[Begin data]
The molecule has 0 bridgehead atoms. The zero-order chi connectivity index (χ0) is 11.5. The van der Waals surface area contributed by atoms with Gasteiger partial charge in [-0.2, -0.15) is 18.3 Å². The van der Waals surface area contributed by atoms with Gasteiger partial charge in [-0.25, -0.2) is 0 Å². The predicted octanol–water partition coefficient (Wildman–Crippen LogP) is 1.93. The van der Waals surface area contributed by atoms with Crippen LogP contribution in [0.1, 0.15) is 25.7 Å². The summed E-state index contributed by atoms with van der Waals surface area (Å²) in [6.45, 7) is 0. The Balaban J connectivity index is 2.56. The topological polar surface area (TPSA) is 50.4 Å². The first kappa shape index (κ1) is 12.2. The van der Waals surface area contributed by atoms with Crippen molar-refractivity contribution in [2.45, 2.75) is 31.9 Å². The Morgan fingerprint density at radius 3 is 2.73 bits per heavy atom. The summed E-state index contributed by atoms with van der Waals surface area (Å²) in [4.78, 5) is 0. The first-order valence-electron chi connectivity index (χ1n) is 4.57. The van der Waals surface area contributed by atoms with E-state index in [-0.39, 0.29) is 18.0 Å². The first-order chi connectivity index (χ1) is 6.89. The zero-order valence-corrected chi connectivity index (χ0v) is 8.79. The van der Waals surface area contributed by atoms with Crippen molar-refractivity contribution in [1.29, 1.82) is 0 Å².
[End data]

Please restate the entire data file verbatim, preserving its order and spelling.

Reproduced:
The molecule has 0 bridgehead atoms. The zero-order chi connectivity index (χ0) is 11.5. The van der Waals surface area contributed by atoms with Gasteiger partial charge in [-0.2, -0.15) is 18.3 Å². The van der Waals surface area contributed by atoms with Gasteiger partial charge in [-0.25, -0.2) is 0 Å². The predicted octanol–water partition coefficient (Wildman–Crippen LogP) is 1.93. The van der Waals surface area contributed by atoms with Crippen LogP contribution in [0.1, 0.15) is 25.7 Å². The summed E-state index contributed by atoms with van der Waals surface area (Å²) in [6.45, 7) is 0. The Balaban J connectivity index is 2.56. The topological polar surface area (TPSA) is 50.4 Å². The first kappa shape index (κ1) is 12.2. The van der Waals surface area contributed by atoms with Crippen molar-refractivity contribution in [2.45, 2.75) is 31.9 Å². The Morgan fingerprint density at radius 3 is 2.73 bits per heavy atom. The summed E-state index contributed by atoms with van der Waals surface area (Å²) in [4.78, 5) is 0. The first-order valence-electron chi connectivity index (χ1n) is 4.57. The van der Waals surface area contributed by atoms with E-state index in [-0.39, 0.29) is 18.0 Å². The first-order chi connectivity index (χ1) is 6.89. The zero-order valence-corrected chi connectivity index (χ0v) is 8.79. The van der Waals surface area contributed by atoms with Crippen molar-refractivity contribution in [1.29, 1.82) is 0 Å².